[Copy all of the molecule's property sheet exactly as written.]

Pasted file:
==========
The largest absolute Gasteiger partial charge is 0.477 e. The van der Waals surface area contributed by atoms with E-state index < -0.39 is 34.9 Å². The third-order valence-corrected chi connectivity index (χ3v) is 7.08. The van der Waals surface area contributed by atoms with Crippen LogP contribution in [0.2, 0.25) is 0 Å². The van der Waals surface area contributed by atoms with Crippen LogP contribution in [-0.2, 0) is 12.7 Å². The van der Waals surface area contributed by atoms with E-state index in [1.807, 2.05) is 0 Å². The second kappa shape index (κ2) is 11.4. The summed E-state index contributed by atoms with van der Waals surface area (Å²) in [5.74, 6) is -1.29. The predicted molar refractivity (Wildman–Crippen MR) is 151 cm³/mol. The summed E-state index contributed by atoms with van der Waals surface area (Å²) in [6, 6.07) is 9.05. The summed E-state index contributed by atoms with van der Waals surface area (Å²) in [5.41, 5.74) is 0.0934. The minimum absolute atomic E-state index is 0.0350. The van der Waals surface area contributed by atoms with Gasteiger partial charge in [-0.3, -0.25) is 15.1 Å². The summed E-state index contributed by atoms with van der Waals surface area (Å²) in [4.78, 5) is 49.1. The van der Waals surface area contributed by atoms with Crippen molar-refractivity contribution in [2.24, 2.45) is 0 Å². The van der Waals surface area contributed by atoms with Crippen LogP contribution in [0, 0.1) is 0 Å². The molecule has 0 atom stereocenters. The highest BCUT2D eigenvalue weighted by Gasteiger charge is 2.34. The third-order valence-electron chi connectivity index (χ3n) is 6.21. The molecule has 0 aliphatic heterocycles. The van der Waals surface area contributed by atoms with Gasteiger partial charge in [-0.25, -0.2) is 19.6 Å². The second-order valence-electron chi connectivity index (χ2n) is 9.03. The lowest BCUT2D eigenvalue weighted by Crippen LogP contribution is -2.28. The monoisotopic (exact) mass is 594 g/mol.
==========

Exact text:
The largest absolute Gasteiger partial charge is 0.477 e. The van der Waals surface area contributed by atoms with E-state index < -0.39 is 34.9 Å². The third-order valence-corrected chi connectivity index (χ3v) is 7.08. The van der Waals surface area contributed by atoms with Crippen LogP contribution in [0.2, 0.25) is 0 Å². The van der Waals surface area contributed by atoms with Crippen LogP contribution in [-0.2, 0) is 12.7 Å². The van der Waals surface area contributed by atoms with E-state index in [1.807, 2.05) is 0 Å². The second kappa shape index (κ2) is 11.4. The summed E-state index contributed by atoms with van der Waals surface area (Å²) in [5.74, 6) is -1.29. The predicted molar refractivity (Wildman–Crippen MR) is 151 cm³/mol. The summed E-state index contributed by atoms with van der Waals surface area (Å²) in [6, 6.07) is 9.05. The summed E-state index contributed by atoms with van der Waals surface area (Å²) in [5.41, 5.74) is 0.0934. The minimum absolute atomic E-state index is 0.0350. The van der Waals surface area contributed by atoms with Gasteiger partial charge in [-0.3, -0.25) is 15.1 Å². The summed E-state index contributed by atoms with van der Waals surface area (Å²) in [4.78, 5) is 49.1. The van der Waals surface area contributed by atoms with Crippen molar-refractivity contribution in [2.24, 2.45) is 0 Å². The van der Waals surface area contributed by atoms with Crippen LogP contribution in [0, 0.1) is 0 Å². The molecule has 0 atom stereocenters. The highest BCUT2D eigenvalue weighted by Gasteiger charge is 2.34. The third-order valence-electron chi connectivity index (χ3n) is 6.21. The molecule has 0 aliphatic heterocycles. The van der Waals surface area contributed by atoms with Gasteiger partial charge in [-0.25, -0.2) is 19.6 Å². The second-order valence-electron chi connectivity index (χ2n) is 9.03. The lowest BCUT2D eigenvalue weighted by Crippen LogP contribution is -2.28. The monoisotopic (exact) mass is 594 g/mol.